A 140-Character Sonnet

On the Internet as unexpected purveyor of all things good

I used to troll dating sites for sport. A combination of boredom, morbid fascination, and frustration at my own inability to effectively communicate online led me to hop from one to another in a halfhearted attempt to find the Rosetta Stone that would allow me to decipher the strange scribbles these members left in their profiles.

I doubted the sites' sincerity, and I doubted the veracity of their claims. Their success rates I called inflated; their "matches" I was sure were paid actors. But more than that, I doubted that humanity was capable of creating an institution of romantic value in a medium so impersonal, so dehumanizing.

In retrospect, I think we may have built better than we knew.

For all the talk about the speed of humanity's technological juggernaut, the Internet as a bastion of Wild West ethos is far older than it has any right to be. It grows, it expands, it incorporates previously non-networked functions and engulfs real estate in the landscape of modern life, but it never heeds any code save its own. Google may help you find it, Apple may help it look pretty, and Microsoft may help it actually work, but none of them can force it toward civility.

A strange thing happened in the wake of our inability to rein in the Internet's conscience. Instead of trying to change the idea of the Internet as digital lawlessness, the newest generation of adults accepts that as unchangeable—and then proceeds to ignore it.

These are the first natural-born Internet residents, a people unafraid of the deep end because they refuse to see it as deep. Once, they would have reset the clock on grandma's VCR. Now, they help grandma set up her Facebook account. "Yeah, it's dangerous out there," they say. "It always has been. Why should that stop us?"

Of course Internet dating would fall before them. Just like the very Internet itself, what was solely the domain of the social pariah a decade ago is now the norm for the vanguard of a new generation smart enough to see its potential without attaching a social stigma to its use.

It has become, inevitably, the latest iteration of the same song and dance. Legerdemains once built through courtship are now constructed in "About Me" sections. They message back and forth, exchanging various handles and progressing through a series of increasingly personal communications protocols. Proprietary site-based notes give way to e-mails give way to instant messages give way to SMS and the promised land of their elders, the phone call.

Slowly, imperceptibly (and against all their forebears' expectations), they get to know each other. By the time they decide to meet in person, the progression is as natural as any of the harebrained mating rituals conceived in the last few hundred years. They take it as seriously (or as not) as their parents took blind dates. It's another option… and sometimes, it works.

I say this as someone whose very neural pathways were once carved from living brain in the name of the Most Holy Pessimism, someone whose once-rebellious synapses shrugged, their protests muted, when such a situation came to make all the sense in the world. I know this because I lived it.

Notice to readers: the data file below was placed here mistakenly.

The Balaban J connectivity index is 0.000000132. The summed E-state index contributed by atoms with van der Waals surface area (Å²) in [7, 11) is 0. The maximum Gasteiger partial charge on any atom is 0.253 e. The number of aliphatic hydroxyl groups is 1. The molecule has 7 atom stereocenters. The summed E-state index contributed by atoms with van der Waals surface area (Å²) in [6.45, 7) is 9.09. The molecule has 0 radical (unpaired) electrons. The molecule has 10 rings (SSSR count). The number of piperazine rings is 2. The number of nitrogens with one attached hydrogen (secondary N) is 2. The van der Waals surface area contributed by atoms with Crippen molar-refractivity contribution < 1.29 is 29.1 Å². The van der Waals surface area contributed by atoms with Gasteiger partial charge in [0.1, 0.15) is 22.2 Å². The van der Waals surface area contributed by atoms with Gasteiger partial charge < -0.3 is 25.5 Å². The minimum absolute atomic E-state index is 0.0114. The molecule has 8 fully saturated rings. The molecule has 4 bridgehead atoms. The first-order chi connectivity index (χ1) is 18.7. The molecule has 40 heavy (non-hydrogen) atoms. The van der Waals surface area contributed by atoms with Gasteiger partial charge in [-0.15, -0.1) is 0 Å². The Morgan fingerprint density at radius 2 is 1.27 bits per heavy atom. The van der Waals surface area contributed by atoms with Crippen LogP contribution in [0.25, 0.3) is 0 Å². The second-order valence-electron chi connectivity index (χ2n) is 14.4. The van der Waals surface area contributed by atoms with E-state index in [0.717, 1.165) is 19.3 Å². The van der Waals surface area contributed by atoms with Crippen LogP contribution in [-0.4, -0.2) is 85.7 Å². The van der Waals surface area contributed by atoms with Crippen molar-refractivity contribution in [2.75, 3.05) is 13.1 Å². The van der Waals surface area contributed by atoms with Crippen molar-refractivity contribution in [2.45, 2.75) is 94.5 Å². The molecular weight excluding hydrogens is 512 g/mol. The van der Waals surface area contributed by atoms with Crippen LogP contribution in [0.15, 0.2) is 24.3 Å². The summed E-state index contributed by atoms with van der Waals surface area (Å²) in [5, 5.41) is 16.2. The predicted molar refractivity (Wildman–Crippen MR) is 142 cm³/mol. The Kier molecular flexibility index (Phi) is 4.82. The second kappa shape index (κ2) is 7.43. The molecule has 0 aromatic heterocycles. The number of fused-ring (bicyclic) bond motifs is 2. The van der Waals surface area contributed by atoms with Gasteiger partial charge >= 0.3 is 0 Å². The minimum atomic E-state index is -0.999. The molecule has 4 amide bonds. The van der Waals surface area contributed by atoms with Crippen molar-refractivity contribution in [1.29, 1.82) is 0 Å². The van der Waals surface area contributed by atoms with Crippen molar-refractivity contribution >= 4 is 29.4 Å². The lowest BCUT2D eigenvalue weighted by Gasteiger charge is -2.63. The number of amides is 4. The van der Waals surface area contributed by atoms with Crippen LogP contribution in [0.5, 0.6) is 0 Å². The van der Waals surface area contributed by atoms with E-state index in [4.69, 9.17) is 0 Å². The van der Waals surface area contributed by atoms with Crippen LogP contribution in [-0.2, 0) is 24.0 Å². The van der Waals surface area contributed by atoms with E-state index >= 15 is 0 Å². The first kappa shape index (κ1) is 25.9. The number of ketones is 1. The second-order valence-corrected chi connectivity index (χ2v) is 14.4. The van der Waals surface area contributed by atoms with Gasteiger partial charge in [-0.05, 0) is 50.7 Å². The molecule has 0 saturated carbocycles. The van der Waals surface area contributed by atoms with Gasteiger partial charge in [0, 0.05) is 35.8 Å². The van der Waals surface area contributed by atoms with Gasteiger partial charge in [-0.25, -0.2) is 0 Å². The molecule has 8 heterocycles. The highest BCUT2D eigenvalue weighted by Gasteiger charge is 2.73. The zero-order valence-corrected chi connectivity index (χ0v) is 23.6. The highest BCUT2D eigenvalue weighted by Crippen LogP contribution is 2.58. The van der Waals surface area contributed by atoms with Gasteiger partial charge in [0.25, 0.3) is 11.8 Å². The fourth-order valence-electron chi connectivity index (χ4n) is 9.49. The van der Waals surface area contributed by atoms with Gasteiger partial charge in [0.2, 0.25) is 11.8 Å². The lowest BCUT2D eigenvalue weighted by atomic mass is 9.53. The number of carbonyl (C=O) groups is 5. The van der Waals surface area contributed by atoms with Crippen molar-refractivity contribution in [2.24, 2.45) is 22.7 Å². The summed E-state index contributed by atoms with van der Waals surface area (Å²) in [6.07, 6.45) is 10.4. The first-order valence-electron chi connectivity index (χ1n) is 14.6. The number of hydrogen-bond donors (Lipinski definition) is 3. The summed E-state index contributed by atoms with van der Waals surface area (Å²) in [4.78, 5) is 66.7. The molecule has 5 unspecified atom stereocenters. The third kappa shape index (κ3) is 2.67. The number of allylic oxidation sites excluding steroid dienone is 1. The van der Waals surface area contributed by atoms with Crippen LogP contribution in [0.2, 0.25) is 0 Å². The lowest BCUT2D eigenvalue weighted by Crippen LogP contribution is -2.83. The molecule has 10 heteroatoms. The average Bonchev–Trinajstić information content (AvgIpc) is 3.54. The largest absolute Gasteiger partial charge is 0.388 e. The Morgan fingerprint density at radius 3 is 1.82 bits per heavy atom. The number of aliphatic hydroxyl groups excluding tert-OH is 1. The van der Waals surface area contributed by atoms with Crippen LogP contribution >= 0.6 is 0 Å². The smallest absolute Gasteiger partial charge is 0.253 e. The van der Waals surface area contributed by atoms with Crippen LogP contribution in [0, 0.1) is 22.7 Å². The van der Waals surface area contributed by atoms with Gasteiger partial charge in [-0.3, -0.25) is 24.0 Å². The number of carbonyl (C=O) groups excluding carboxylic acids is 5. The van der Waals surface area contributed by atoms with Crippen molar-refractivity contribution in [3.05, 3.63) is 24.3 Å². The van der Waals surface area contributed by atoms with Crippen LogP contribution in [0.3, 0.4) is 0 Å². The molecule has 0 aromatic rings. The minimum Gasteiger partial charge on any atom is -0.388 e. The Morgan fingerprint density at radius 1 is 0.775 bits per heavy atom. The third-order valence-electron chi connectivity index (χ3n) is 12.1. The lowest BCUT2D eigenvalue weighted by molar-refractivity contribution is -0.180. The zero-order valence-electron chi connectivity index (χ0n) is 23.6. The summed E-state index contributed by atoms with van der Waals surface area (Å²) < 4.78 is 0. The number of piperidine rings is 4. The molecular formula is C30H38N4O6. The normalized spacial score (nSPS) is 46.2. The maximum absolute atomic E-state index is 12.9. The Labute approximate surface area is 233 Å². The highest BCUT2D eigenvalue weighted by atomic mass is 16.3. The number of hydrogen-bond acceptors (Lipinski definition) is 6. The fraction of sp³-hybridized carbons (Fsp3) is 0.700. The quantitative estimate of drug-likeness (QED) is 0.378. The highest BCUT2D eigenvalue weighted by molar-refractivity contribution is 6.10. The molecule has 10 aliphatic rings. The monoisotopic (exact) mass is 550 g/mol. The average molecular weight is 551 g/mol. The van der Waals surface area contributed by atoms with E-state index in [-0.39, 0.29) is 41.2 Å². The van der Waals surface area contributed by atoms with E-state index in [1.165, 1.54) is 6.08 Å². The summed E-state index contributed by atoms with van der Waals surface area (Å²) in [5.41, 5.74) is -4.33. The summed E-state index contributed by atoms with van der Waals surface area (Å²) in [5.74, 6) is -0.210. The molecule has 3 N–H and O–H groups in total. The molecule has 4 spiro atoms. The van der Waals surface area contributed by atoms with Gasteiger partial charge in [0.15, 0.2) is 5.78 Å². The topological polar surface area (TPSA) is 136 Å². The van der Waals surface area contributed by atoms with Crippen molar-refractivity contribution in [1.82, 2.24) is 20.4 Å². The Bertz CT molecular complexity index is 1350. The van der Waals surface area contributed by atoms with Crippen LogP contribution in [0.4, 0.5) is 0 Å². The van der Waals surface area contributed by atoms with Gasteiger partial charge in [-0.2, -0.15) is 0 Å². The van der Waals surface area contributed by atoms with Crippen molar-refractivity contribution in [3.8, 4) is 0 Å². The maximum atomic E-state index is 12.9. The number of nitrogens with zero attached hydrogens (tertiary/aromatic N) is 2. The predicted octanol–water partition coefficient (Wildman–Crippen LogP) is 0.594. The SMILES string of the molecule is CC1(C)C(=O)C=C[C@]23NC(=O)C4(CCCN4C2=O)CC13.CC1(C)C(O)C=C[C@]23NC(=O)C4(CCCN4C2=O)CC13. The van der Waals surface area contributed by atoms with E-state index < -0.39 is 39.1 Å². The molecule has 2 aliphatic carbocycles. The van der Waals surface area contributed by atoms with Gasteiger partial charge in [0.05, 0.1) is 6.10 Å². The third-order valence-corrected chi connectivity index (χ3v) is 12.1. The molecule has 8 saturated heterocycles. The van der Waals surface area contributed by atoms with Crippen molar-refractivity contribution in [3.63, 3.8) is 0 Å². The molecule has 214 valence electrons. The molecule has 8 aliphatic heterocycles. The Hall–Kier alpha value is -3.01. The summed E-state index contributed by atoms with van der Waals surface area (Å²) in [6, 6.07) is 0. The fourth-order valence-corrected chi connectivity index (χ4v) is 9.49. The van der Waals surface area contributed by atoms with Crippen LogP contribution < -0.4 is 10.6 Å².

I met her on the Internet. (She saw through my overwrought, cynical prose, but thought it cute.) We danced this dance step for step, and after that there was a movie, some candy, and a restaurant she didn't like. (Sorry, Tomato Head. I tried.) She invited me home to play her Nintendo 64. I thought it was a euphemism for something entirely more adult (or at least a way to impress Mr. Game Review Guy) until she laid waste to me at Super Smash Bros. I called foul—that controller was two generations old, after all—but more than a year later, I'm still hooked.

She's fearless, a firebrand, a mistress of her domain. I'm a hardware guy; it's easier for me to build a network than to give it a purpose. She effortlessly glides where I stumble blindly; to her, practical application, my most ancient nemesis, is as leaves in the wind. I couldn't figure out the whys to save my ass, but breathing life into the digital void comes naturally—humblingly so—to her.

I don't love her because she can generate more page views than me, of course, but therein is an intrinsic truth. She reminds me that for all my self-appointed expertise, there's always something new and wonderful around the corner, and I'd better be quick on the uptake if I don't want to miss it. She inspires me, for that and a thousand other reasons.

One day, my generation will lament the loss of its love letters to the eventual corruption of the ones and zeroes which comprise their source code. I have a fallback for that, and you're reading it. If all my accounts are deleted and all my e-mails purged, if Verizon cancels my cell phone and sends thugs to delete all the text messages I've ever sent, if all the servers in the world crash and burn and every length of cable on Earth is stripped and sold for scrap copper, I'll have had the sense to get this one down on paper:

Katie, I love you. Will you marry me?